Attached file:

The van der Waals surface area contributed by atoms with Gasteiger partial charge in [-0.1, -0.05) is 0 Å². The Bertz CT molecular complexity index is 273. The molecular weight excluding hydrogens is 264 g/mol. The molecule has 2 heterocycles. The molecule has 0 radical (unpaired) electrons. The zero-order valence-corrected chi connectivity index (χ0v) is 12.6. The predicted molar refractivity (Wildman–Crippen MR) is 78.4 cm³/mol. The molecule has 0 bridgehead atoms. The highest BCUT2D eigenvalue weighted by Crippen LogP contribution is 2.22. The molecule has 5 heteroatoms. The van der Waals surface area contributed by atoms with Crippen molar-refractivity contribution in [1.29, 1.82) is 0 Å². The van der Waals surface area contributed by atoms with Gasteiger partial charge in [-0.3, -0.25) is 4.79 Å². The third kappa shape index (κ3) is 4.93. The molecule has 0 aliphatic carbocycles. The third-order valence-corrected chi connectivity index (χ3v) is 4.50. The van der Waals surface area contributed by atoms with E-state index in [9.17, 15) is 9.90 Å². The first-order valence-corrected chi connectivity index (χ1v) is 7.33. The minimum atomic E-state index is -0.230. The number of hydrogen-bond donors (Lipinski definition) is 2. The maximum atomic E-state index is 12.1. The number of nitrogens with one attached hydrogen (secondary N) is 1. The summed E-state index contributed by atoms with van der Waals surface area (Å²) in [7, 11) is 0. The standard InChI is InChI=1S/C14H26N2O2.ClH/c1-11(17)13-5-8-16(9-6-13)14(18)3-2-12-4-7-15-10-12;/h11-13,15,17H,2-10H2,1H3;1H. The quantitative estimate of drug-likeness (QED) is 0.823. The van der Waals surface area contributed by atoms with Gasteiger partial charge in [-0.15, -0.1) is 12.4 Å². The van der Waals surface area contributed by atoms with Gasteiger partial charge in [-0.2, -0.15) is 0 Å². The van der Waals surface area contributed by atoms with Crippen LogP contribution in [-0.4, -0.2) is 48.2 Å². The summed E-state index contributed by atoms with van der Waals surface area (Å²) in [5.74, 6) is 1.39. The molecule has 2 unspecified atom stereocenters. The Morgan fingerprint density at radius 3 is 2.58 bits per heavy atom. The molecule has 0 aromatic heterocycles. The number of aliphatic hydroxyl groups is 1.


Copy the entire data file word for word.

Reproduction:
The van der Waals surface area contributed by atoms with Gasteiger partial charge in [-0.1, -0.05) is 0 Å². The Bertz CT molecular complexity index is 273. The molecular weight excluding hydrogens is 264 g/mol. The molecule has 2 heterocycles. The molecule has 0 radical (unpaired) electrons. The zero-order valence-corrected chi connectivity index (χ0v) is 12.6. The predicted molar refractivity (Wildman–Crippen MR) is 78.4 cm³/mol. The molecule has 0 bridgehead atoms. The highest BCUT2D eigenvalue weighted by Crippen LogP contribution is 2.22. The molecule has 5 heteroatoms. The van der Waals surface area contributed by atoms with Crippen molar-refractivity contribution in [1.29, 1.82) is 0 Å². The van der Waals surface area contributed by atoms with Gasteiger partial charge in [-0.3, -0.25) is 4.79 Å². The third kappa shape index (κ3) is 4.93. The molecule has 0 aliphatic carbocycles. The third-order valence-corrected chi connectivity index (χ3v) is 4.50. The van der Waals surface area contributed by atoms with E-state index in [9.17, 15) is 9.90 Å². The first-order valence-corrected chi connectivity index (χ1v) is 7.33. The minimum atomic E-state index is -0.230. The number of hydrogen-bond donors (Lipinski definition) is 2. The maximum atomic E-state index is 12.1. The number of nitrogens with one attached hydrogen (secondary N) is 1. The summed E-state index contributed by atoms with van der Waals surface area (Å²) in [7, 11) is 0. The standard InChI is InChI=1S/C14H26N2O2.ClH/c1-11(17)13-5-8-16(9-6-13)14(18)3-2-12-4-7-15-10-12;/h11-13,15,17H,2-10H2,1H3;1H. The quantitative estimate of drug-likeness (QED) is 0.823. The van der Waals surface area contributed by atoms with Gasteiger partial charge in [-0.15, -0.1) is 12.4 Å². The van der Waals surface area contributed by atoms with Gasteiger partial charge in [-0.2, -0.15) is 0 Å². The van der Waals surface area contributed by atoms with Crippen LogP contribution in [-0.4, -0.2) is 48.2 Å². The summed E-state index contributed by atoms with van der Waals surface area (Å²) in [5.74, 6) is 1.39. The molecule has 2 unspecified atom stereocenters. The Morgan fingerprint density at radius 3 is 2.58 bits per heavy atom. The molecule has 0 aromatic heterocycles. The number of aliphatic hydroxyl groups is 1.